European Union (Amendment) Bill

Part of the debate – in the House of Lords at 8:23 pm on 19th May 2008.

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Photo of Lord Howell of Guildford Lord Howell of Guildford Shadow Minister, Foreign Affairs, Deputy Shadow Leader, Parliament, Shadow Minister (Foreign and Commonwealth Affairs), Shadow Deputy Leader of the House of Lords 8:23 pm, 19th May 2008

We now pass swiftly to Clause 6, which is a long clause, and in doing so I note that we are making good progress in a very complex area. Therefore, we need to focus on the most crucial issues which cause the most concern, and this is one of them.

The amendment should gain the support of most liberally minded people, but what I say next, I say more in hope than from experience. I hope that the Liberal Democrat party will support the amendment, as it did with vigour in the other place. In the words of its spokesman, the eloquent Mr Davey:

"We intend to support the right hon. Gentleman's amendment"— that is, my colleague Mr William Hague—

"because we believe that parliamentary control should be retained in those areas".—[Hansard, Commons, 4/3/08; col. 1681.]

No doubt we will learn later that something has changed, although we do not quite understand what. It seems to be pretty straightforward that parliamentary control is parliamentary control and belief in it is belief in it, but no doubt some contortions will be devised to tell us different. Even so, it is sad that we cannot rely on those of a liberal slant of mind to support what is clearly both liberal and democratic and in favour of the good parliamentarian's cause.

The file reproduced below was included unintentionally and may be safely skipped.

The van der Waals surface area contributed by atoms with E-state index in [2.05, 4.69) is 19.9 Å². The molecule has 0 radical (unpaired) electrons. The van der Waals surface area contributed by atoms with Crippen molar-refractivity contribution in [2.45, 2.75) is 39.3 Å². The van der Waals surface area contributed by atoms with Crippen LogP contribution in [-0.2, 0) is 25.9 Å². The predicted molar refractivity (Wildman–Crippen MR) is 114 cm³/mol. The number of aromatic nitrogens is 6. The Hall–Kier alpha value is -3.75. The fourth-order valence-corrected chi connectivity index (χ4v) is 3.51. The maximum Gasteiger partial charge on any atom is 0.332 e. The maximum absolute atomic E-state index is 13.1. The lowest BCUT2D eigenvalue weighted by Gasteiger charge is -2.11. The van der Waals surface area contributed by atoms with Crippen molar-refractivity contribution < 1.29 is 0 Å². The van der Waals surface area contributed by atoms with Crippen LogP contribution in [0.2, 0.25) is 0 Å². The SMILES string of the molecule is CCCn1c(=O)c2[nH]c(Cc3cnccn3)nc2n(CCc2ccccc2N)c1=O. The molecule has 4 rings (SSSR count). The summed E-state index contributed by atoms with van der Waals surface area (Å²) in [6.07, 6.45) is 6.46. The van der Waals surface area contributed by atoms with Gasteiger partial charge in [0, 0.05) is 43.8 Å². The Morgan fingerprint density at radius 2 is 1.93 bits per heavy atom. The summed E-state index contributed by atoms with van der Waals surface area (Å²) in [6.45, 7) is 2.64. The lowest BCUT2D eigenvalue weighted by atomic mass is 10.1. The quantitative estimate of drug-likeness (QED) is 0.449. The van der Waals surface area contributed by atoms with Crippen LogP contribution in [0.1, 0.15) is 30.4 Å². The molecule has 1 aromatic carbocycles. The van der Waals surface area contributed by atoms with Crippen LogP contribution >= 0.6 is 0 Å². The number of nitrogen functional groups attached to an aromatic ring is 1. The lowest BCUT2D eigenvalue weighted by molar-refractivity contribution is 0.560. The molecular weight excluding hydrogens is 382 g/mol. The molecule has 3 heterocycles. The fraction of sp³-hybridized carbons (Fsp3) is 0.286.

These areas, as Mr Davey describes them—the so-called passerelle or ratchet provisions—are of widespread concern because they provide prominently and precisely for the treaty to be self-amending and therefore obviously, in the case of any such self-amendments, to reduce the powers of member states and national parliaments, perhaps not unilaterally but by methods which do not necessarily embrace parliaments sufficiently. They could do so on a substantial scale.

I note in passing that the words here are identical to the words in the rejected constitution treaty, as are almost all the words in this treaty. When they first appeared, they were strongly opposed by Ministers, and it verges on the insulting to be told again and again that they are not the same words when they patently are. The Government have a lot more explaining to do to try to sustain their weak case that all this is somehow different from what went before. Jack Straw, the Secretary of State for Justice, when he was Secretary of State for Foreign and Commonwealth Affairs warned starkly how late at night at a European Council some concession could be easily traded for a concession on moving from unanimity to QMV and said that that was not acceptable. Mr Denis MacShane MP, as he passed colourfully through his Foreign and Commonwealth Office ministerial role, added:

"We think that a self-amending constitutional treaty does not make a lot of sense".—[Official Report, Commons Standing Committee on the Intergovernmental Conference, 20/10/03; col. 20.]